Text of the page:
Composers with Limited Success
Within each decade of the history of American musical theatre are both the predictable successes of established composers and the single works which represent the pinnacle of a composer’s work. Though the composer may have had as many as four or five shows on Broadway, the other shows would have been moderate or even mediocre successes; their name will indelibly linked with a single, instantly recognizable, show.
The longest running show in musical theatre history actually didn’t occur on Broadway. Harvey Schmidt and Tom Jones’ legendary musical, The Fantasticks opened in 1960 and ran non-stop for forty-two years, accumulating 17,162 performances before the building housing the theatre was sold and the run was forced to stop. While many shows open and close in a heartbeat, losing significant money for those financially involved, investors who participated in the $16,500 original production costs to open The Fantasticks are estimated to have earned close to 10,000% increase on their investments.
Fiddler on the Roof
Jerry Bock (music) and Sheldon Harnick (lyrics) had seven shows on Broadway from the late ‘50s to 1970; each had moderately respectable runs of between 300 and 800 performances each. They will always be known, however, as the team that created Fiddler on the Roof, which ran for over 3,200 performances, more than the other six shows combined. At the time, the seven year, nine month run set the record (subsequently broken by several others) for longest show on Broadway. Fiddler was set in Russia and told the story of a community of impoverished Jews at the beginning of the 20th century. Jerome Robbins directed and choreographed as he had done seven years earlier in West Side Story. Though an historic book-musical, the themed explored transcend any era: tender, subtle, intimate, vulnerable emotional moments are balanced by deep celebrations of life, love and family.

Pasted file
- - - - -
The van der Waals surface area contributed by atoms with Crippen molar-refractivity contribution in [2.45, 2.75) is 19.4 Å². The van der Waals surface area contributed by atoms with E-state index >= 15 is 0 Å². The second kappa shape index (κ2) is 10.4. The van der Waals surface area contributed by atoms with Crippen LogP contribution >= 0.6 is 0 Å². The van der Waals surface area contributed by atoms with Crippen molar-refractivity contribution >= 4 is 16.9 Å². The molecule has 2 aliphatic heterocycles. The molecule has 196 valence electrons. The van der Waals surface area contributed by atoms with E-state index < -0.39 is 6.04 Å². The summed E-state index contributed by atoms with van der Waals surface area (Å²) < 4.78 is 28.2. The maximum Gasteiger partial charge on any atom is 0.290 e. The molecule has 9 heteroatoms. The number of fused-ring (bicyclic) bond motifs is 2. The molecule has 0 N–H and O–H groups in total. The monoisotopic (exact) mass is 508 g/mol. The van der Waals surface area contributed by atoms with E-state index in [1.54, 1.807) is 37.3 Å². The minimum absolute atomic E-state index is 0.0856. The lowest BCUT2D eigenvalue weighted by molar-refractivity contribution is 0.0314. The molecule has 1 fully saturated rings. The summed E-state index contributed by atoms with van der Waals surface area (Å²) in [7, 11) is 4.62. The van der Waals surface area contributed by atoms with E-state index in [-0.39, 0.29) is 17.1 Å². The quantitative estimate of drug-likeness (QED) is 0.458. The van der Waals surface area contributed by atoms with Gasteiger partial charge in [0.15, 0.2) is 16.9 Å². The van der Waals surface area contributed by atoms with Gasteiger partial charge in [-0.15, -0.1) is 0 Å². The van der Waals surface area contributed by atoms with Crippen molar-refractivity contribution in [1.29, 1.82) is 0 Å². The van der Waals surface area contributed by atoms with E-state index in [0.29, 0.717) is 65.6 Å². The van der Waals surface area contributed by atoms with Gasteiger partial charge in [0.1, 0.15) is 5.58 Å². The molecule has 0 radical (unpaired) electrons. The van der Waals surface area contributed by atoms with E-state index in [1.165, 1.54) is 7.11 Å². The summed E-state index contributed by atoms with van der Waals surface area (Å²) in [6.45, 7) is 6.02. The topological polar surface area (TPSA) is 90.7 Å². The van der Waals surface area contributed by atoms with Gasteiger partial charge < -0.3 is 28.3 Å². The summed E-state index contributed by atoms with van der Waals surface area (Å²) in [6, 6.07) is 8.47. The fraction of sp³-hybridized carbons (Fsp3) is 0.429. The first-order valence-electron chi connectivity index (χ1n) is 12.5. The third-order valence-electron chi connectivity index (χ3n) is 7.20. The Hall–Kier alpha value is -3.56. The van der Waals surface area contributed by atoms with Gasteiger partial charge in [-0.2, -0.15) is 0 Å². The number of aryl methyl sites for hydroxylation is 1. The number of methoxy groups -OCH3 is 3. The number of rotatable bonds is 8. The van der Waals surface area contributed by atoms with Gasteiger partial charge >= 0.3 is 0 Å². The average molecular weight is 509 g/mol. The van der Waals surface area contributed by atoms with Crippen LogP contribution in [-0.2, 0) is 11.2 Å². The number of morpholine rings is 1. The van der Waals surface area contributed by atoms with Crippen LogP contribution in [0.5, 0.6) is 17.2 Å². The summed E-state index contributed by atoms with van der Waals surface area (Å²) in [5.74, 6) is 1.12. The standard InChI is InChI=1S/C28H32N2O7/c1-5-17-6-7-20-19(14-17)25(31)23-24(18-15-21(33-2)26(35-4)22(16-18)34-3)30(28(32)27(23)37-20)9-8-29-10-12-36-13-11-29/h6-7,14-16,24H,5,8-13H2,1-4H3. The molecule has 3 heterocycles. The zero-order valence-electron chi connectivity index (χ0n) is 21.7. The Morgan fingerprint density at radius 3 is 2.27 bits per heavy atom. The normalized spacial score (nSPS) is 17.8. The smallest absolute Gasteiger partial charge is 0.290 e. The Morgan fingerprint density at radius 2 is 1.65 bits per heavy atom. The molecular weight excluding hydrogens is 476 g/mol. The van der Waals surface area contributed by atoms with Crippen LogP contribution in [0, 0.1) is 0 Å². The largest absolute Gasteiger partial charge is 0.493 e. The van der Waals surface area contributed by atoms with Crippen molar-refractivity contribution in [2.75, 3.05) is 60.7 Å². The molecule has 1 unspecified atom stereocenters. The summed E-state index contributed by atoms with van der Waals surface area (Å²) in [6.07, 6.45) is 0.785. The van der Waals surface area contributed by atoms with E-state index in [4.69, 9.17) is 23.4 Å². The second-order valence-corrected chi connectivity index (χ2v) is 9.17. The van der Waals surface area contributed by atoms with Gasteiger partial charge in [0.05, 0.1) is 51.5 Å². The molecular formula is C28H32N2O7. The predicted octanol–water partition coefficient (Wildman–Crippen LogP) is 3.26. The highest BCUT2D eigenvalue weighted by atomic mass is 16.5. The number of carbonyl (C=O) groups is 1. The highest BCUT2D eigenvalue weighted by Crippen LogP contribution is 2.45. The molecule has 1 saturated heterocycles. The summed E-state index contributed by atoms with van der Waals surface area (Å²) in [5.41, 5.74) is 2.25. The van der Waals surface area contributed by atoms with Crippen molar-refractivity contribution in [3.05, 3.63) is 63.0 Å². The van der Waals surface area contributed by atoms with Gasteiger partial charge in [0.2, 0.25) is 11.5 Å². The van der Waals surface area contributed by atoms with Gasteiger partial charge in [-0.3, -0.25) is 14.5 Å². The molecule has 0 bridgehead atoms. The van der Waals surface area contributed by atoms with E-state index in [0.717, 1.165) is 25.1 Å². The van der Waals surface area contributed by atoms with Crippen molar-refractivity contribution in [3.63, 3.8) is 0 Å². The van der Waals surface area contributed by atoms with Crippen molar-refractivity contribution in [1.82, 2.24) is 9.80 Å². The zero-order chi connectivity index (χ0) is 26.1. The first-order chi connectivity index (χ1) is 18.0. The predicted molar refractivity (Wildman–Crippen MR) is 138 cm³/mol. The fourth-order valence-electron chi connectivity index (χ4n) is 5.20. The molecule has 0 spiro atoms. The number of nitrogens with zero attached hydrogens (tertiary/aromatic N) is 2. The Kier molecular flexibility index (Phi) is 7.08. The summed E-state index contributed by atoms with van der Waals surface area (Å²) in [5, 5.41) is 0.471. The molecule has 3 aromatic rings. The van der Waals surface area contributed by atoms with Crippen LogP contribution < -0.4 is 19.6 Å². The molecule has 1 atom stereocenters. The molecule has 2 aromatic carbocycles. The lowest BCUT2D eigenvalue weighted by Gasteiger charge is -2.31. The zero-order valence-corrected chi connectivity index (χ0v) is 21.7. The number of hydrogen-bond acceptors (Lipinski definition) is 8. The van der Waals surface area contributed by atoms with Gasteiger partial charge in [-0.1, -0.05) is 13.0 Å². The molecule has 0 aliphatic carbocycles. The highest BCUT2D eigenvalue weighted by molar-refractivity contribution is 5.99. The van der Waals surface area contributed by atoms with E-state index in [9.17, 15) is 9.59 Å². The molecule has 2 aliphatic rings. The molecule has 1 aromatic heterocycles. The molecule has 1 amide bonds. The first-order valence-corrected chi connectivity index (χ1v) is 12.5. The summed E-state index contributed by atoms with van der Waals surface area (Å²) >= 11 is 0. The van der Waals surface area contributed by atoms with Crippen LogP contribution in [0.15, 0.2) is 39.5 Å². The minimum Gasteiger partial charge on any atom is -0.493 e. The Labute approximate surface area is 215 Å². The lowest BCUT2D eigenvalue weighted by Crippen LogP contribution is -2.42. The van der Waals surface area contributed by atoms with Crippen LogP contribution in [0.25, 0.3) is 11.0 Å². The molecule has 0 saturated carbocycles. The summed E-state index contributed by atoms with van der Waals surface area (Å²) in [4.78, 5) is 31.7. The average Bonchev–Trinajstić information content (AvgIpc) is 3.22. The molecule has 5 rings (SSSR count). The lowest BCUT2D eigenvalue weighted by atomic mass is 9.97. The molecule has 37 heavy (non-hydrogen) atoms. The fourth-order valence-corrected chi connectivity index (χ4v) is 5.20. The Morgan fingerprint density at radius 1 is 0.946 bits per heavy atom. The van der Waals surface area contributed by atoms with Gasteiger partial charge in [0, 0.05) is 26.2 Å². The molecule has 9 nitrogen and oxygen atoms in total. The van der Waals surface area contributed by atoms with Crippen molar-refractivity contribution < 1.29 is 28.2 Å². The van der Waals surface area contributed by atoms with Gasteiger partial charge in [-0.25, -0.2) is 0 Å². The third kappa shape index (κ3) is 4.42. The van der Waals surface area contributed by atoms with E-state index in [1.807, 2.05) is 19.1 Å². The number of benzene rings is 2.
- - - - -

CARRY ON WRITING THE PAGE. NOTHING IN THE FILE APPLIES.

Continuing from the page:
From the 2016 Tony Awards:
Prior to the arrival of Andrew Lloyd Webber in musical theatre, few British composers had much success on the American stage. One of the few Brits who successfully brought their talent to New York had but a single successful show, but one that found a unique place in the list of musical theatre ‘classics.’ Lionel Bart’s Oliver in 1963 was a hit in London’s West End (the British equivalent of Broadway) before coming to America. Once in America, the adaptation of Charles Dickens’ novel Oliver Twist was assured a future place as a Broadway warhorse by both its Broadway run (774 performances) as well as a movie-musical version in 1968. Revivals of the classic British musical have been launched by professional and amateur companies ever since.
Man of La Mancha